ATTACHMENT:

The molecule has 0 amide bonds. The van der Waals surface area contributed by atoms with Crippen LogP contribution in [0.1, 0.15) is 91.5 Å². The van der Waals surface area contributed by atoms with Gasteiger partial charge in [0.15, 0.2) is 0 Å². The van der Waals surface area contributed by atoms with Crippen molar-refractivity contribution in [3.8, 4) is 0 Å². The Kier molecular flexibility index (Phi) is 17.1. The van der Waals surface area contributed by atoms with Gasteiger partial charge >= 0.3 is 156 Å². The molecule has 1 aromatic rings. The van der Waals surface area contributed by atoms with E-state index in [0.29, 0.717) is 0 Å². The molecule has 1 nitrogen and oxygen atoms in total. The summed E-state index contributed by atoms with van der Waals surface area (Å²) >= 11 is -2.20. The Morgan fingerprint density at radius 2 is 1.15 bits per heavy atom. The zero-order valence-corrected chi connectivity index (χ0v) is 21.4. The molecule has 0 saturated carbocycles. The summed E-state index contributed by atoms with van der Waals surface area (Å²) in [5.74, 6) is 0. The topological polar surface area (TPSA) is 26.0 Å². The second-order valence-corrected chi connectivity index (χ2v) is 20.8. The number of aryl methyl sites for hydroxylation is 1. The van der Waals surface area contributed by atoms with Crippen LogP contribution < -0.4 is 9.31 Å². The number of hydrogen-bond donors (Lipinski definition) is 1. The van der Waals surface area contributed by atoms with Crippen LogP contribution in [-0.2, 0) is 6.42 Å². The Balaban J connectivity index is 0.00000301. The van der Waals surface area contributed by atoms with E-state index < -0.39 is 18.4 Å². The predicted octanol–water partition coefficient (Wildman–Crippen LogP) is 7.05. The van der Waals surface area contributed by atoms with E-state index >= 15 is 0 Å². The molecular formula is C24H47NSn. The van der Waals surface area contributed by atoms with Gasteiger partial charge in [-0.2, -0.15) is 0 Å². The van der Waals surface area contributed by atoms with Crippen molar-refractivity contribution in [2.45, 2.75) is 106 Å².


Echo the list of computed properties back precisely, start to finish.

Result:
The molecule has 0 amide bonds. The van der Waals surface area contributed by atoms with Crippen LogP contribution in [0.1, 0.15) is 91.5 Å². The van der Waals surface area contributed by atoms with Gasteiger partial charge in [0.15, 0.2) is 0 Å². The van der Waals surface area contributed by atoms with Crippen molar-refractivity contribution in [3.8, 4) is 0 Å². The Kier molecular flexibility index (Phi) is 17.1. The van der Waals surface area contributed by atoms with Gasteiger partial charge >= 0.3 is 156 Å². The molecule has 1 aromatic rings. The van der Waals surface area contributed by atoms with E-state index in [0.29, 0.717) is 0 Å². The molecule has 1 nitrogen and oxygen atoms in total. The summed E-state index contributed by atoms with van der Waals surface area (Å²) >= 11 is -2.20. The Morgan fingerprint density at radius 2 is 1.15 bits per heavy atom. The zero-order valence-corrected chi connectivity index (χ0v) is 21.4. The molecule has 0 saturated carbocycles. The summed E-state index contributed by atoms with van der Waals surface area (Å²) in [5.74, 6) is 0. The topological polar surface area (TPSA) is 26.0 Å². The second-order valence-corrected chi connectivity index (χ2v) is 20.8. The number of aryl methyl sites for hydroxylation is 1. The van der Waals surface area contributed by atoms with Crippen LogP contribution < -0.4 is 9.31 Å². The number of hydrogen-bond donors (Lipinski definition) is 1. The van der Waals surface area contributed by atoms with Crippen LogP contribution in [-0.2, 0) is 6.42 Å². The Balaban J connectivity index is 0.00000301. The van der Waals surface area contributed by atoms with E-state index < -0.39 is 18.4 Å². The predicted octanol–water partition coefficient (Wildman–Crippen LogP) is 7.05. The van der Waals surface area contributed by atoms with E-state index >= 15 is 0 Å². The molecular formula is C24H47NSn. The van der Waals surface area contributed by atoms with Gasteiger partial charge in [-0.2, -0.15) is 0 Å². The van der Waals surface area contributed by atoms with Crippen molar-refractivity contribution in [2.45, 2.75) is 106 Å².